You don’t see this everyday. Tesla CEO Elon Musk shared a video Tuesday of a Tesla Model X P100D pulling a Boeing 787-9 Dreamliner at Melbourne Airport in Australia. The feat, accomplished by Qantas, set the world record for heaviest tow by electric production passenger vehicle.
As probably expected, the plane far exceeds the Model X’s recommended tow limit of around 5,000 pounds. In fact, the weight of the unloaded 787 with a minimal amount of fuel came closer to around 300,000 pounds. The airline pulled the Dreamliner around 1,000 feet down the tarmac. The stunt was part of a wider campaign around Qantas’ new work with Tesla, which involves offering high-powered chargers at its Sydney, Melbourne, Brisbane and Adelaide facilities as well as offsetting miles for Tesla drivers that are also frequent flyer members. Musk shared the below tweet with his 21.8 million followers:
It’s not the first time the Model X has demonstrated its incredible power. A video shared by Musk in March shows the Model X winning a race against an Alfa Romeo 4C Spider while towing another Spider on the back. In January, the vehicle was captured on film towing a semi truck uphill in North Carolina through lows of 10 degrees Fahrenheit and up to six inches of snow, with a typical Class 8 tractor-trailer combination weighing around 35,000 pounds.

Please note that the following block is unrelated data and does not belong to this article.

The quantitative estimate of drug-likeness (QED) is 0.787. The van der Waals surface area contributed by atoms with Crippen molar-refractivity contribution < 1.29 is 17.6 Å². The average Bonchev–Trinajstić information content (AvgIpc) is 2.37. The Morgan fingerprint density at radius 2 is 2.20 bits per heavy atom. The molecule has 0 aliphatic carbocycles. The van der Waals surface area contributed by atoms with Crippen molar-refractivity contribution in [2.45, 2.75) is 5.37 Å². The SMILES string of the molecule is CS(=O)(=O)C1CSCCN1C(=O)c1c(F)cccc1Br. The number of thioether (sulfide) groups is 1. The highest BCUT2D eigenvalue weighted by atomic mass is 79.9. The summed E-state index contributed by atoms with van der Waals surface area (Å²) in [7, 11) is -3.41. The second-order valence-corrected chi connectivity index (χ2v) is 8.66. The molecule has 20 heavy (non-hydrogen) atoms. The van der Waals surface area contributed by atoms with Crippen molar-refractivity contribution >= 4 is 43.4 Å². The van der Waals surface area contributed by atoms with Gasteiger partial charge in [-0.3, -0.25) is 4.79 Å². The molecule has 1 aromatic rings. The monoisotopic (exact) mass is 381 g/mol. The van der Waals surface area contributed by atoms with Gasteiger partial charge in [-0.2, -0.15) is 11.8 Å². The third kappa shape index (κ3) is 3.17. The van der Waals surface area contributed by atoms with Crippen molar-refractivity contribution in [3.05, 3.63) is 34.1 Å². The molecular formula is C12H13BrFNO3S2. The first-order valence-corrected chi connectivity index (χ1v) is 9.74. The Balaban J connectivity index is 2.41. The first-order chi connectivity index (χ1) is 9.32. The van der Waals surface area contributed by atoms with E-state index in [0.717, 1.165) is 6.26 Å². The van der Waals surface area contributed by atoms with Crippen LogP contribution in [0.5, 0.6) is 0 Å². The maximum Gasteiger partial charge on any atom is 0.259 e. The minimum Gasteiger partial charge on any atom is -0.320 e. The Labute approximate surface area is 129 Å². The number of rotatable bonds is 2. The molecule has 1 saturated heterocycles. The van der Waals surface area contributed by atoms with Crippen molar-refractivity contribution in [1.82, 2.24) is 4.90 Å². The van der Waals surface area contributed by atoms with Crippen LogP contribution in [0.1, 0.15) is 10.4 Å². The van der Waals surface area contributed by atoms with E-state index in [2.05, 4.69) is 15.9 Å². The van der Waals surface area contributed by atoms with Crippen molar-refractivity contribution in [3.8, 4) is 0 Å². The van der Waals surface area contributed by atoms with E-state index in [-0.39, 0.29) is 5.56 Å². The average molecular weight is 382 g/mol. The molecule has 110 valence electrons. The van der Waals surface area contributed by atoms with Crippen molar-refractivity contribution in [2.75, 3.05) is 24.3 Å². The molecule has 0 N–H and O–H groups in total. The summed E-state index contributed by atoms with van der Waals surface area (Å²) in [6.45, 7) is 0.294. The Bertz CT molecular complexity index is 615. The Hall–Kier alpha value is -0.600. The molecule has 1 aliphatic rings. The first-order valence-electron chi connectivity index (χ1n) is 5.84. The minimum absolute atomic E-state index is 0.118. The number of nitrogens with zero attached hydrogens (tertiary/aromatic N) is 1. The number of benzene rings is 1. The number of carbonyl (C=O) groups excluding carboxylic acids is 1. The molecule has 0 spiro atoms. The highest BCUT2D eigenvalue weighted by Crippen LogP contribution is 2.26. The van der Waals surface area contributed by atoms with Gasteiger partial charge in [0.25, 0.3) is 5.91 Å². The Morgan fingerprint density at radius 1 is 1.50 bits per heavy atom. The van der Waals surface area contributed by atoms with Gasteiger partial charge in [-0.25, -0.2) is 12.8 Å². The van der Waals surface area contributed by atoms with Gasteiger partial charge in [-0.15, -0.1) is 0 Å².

Musk has also used the vehicle for similar feats. In March, he shared footage from tunnel-digging venture The Boring Company, which is currently constructing a test track near the SpaceX headquarters in Los Angeles. The video shows the vehicle pulling a staggering 250,000 pounds of muck rail cars out of a tunnel.
Tesla is set to put its weight-pulling powers to the limit with the launch of the Tesla Semi truck next year. Offering up to 500 miles of range, the Semi will launch as part of a new “megacharger” infrastructure in the United States, with chargers placed every 400 miles to charge the vehicle in half an hour.
Tesla may be pulling planes in planned stunts, but it could be about to revolutionize heavy industry.